John Howard: Now is the time to think about buying electric car
To the editor:
Now is the time to buy an electric car. With the new state point of sale rebate of up to $2,500, the IRS tax break of up to $7,500 and the price drop of $5,000 on several electric cars (EV), a Massachusetts resident can own an EV car for about $13,000.
For example, a buyer can deduct $10,000 from the manufacturer’s suggested retail price of each of the following: 2014 Mitsubishi i-MiEV, with a suggested price tag of $22,995 and an EPA-estimated range of 62 miles per charge (MPC); 2014 Chevrolet Spark EV ($26,685 and 82 MPC); 2014 Nissan Leaf EV ($28,980 and 84 MPC); and the 2014 Chevrolet Volt EV/Gas ($34,551 and 38 MPC plus 342 miles on gas).
The MPC varies depending on how you drive and temperature. I do “eco-driving” and get 50 MPC from my Chevy Volt in the summer but only 30 MPC in the cold of winter. All electric car batteries perform less well in lower temperatures. If you drive like James Bond, your MPC will be lower.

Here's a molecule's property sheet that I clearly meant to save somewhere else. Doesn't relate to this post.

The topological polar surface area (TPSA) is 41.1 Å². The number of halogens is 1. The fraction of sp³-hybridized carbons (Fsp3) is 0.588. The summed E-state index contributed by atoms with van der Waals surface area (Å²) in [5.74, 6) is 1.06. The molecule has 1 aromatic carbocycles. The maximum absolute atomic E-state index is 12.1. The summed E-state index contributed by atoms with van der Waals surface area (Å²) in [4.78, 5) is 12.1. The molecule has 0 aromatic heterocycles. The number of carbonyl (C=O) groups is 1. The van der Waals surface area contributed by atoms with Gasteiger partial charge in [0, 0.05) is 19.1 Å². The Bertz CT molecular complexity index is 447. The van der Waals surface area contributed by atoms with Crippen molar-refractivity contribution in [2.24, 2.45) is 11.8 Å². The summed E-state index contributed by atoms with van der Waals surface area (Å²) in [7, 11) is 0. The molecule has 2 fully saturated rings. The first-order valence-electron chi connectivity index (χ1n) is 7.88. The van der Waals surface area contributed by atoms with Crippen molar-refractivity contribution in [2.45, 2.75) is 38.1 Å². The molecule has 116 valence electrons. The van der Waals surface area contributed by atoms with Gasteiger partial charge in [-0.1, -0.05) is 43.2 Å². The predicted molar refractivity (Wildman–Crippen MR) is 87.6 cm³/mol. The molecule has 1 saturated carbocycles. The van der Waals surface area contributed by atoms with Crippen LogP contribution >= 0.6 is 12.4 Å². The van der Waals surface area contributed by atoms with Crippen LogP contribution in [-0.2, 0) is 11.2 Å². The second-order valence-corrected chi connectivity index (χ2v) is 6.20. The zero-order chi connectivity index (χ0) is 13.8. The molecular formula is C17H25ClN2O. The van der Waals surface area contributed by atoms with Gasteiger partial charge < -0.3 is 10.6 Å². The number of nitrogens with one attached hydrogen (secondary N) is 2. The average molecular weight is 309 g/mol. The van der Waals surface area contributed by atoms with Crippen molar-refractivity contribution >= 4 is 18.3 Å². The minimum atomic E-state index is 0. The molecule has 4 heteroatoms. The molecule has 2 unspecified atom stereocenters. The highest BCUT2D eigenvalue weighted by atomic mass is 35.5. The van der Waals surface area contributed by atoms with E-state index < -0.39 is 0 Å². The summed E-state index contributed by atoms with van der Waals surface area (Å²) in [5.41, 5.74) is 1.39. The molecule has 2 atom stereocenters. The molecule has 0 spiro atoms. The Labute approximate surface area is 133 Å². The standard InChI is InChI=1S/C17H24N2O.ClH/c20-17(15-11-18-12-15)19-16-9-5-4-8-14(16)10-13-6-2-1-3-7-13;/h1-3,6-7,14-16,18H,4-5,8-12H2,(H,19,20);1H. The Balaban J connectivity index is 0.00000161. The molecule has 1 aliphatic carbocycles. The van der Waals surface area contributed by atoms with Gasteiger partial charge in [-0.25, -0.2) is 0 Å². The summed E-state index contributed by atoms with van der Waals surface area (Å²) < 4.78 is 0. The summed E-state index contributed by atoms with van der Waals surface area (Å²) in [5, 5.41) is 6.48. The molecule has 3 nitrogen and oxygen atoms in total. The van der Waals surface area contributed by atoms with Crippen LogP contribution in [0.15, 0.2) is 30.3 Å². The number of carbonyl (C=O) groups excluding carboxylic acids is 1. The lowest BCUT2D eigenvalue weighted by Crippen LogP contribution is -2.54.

When the 200,000th EV car is sold from each manufacturer, the IRS rebate will be cut by half. When the money for the state program runs out, the program will stop — so don’t wait too long. The IRS rebate must be used in the year you buy the car. If your tax liability is $4,000, you lose the other $3,500. Other cars may have less allowed for state rebates and IRS tax deductions. For a complete list of Massachusetts rebates go to https://mor-ev.org/eligible-vehicles-list. For IRS tax deductions go to www.fueleconomy.gov/feg/taxevb.shtml.
The Volt is very good in the snow due to the battery weight, a quality shared with all EVs. The average cost to drive 40 miles on battery power is $1.30 (ten KWH at thirteen cents per KWH). The other EVs are probably about the same. I get about 45 MPG when driving on gas. The other plug-in hybrids should do as well. Finally, they are really great cars.